Traders in Africa began trading gold for salt and other goods long before the arrival of Islam on the continent. In this activity students will learn how these two major developments became closely linked after Islam first appeared in Africa.
Students will go to the Trans-Saharan Gold Trade Web site of the Metropolitan Museum of Art to read about the trans-Saharan gold trade. They will also click on links on that page to learn about the major kingdoms of the period and about the spread of Islam. Students will answer four questions about what they have read. They will then create a timeline that includes the major events in the history of the gold trade and the spread of Islam.
- Students will be able to discuss connections between the gold trade and the spread of Islam in Africa.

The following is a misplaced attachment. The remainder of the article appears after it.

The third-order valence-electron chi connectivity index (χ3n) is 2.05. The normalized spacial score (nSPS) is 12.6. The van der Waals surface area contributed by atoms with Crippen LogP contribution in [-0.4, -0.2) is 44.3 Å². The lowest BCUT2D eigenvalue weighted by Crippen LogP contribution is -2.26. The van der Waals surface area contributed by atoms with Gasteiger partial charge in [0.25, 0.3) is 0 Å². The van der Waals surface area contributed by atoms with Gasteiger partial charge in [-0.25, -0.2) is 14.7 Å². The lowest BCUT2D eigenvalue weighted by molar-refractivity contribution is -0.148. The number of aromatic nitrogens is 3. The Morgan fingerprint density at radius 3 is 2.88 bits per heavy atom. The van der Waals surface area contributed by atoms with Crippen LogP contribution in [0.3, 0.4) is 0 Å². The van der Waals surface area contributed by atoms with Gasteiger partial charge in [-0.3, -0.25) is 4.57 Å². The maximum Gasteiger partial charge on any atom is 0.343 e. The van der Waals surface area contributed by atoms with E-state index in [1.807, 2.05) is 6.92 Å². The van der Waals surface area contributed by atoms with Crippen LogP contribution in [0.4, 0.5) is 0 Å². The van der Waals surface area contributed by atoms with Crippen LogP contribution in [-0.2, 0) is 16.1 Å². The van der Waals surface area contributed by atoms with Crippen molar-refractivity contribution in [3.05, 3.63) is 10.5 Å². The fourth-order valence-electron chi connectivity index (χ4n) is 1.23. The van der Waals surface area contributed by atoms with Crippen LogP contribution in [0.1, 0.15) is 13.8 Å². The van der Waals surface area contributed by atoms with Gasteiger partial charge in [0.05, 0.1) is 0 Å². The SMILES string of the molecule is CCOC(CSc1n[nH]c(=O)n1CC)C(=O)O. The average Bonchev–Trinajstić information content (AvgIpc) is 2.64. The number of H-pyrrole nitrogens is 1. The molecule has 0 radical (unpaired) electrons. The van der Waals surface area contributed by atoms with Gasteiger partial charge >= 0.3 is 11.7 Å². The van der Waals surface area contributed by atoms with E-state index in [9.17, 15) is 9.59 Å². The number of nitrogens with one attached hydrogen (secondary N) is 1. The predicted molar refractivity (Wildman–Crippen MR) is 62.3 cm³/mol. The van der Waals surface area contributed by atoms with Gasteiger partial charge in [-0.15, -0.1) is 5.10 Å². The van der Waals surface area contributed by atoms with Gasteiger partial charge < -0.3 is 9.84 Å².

- Students will be able to arrange related events chronologically.
Student Web Activity Answers
- The Islamic states of North Africa wanted gold to mint coins.
- The eleventh-century geographer al-Bakri listed these items in a description of the court at Kumbi Saleh in the kingdom of Ghana.
- In the eighth and ninth centuries, Arab merchants bought gold from the Berbers and financed further caravan trade. These transactions encouraged many Berbers to convert to Islam.
- The prospecting and production of gold were traditionally linked to native beliefs and magical practices. Since these beliefs and practices were alien to Islam, it was not in the ruler's interest to encourage conversion.
- The list of items included on student timelines will vary somewhat. Most important is for students to place events within the correct century and to identify events that relate to both the gold trade and the spread of Islam. Timelines should include events such as the rise and fall of the Ghana, Mali, and Songhai trading empires, the beginnings of Arab merchant involvement in trans-Saharan trade, the adoption of Islam by the Berbers and by sub-Saharan African kings, Mansa Musa's pilgrimage to Makkah, and the visits of important observers such as al-Bakri and Ibn Battuta.
Go To Student Web Activity